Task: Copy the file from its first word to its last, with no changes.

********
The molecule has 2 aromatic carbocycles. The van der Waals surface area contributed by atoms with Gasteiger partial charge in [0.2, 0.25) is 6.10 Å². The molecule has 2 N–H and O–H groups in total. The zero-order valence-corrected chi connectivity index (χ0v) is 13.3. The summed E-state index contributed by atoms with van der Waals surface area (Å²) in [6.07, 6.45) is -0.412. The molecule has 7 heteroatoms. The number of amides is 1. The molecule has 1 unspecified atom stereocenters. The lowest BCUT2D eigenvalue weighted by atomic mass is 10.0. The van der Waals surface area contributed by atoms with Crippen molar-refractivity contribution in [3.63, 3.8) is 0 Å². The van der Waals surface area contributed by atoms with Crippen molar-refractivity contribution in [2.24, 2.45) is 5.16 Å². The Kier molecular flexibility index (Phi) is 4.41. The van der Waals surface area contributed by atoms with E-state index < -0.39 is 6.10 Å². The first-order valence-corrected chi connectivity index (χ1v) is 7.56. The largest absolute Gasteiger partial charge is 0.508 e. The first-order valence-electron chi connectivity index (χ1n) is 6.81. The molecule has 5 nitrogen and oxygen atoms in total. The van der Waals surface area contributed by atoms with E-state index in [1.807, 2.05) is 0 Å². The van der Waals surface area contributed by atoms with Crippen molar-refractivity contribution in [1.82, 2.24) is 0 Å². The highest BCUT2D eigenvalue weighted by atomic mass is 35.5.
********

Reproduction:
The molecule has 2 aromatic carbocycles. The van der Waals surface area contributed by atoms with Gasteiger partial charge in [0.2, 0.25) is 6.10 Å². The molecule has 2 N–H and O–H groups in total. The zero-order valence-corrected chi connectivity index (χ0v) is 13.3. The summed E-state index contributed by atoms with van der Waals surface area (Å²) in [6.07, 6.45) is -0.412. The molecule has 7 heteroatoms. The number of amides is 1. The molecule has 1 unspecified atom stereocenters. The lowest BCUT2D eigenvalue weighted by atomic mass is 10.0. The van der Waals surface area contributed by atoms with Crippen molar-refractivity contribution in [3.63, 3.8) is 0 Å². The van der Waals surface area contributed by atoms with Crippen molar-refractivity contribution in [2.24, 2.45) is 5.16 Å². The Kier molecular flexibility index (Phi) is 4.41. The van der Waals surface area contributed by atoms with E-state index < -0.39 is 6.10 Å². The first-order valence-corrected chi connectivity index (χ1v) is 7.56. The largest absolute Gasteiger partial charge is 0.508 e. The first-order valence-electron chi connectivity index (χ1n) is 6.81. The molecule has 5 nitrogen and oxygen atoms in total. The van der Waals surface area contributed by atoms with E-state index in [1.807, 2.05) is 0 Å². The van der Waals surface area contributed by atoms with Crippen molar-refractivity contribution in [1.82, 2.24) is 0 Å². The highest BCUT2D eigenvalue weighted by atomic mass is 35.5.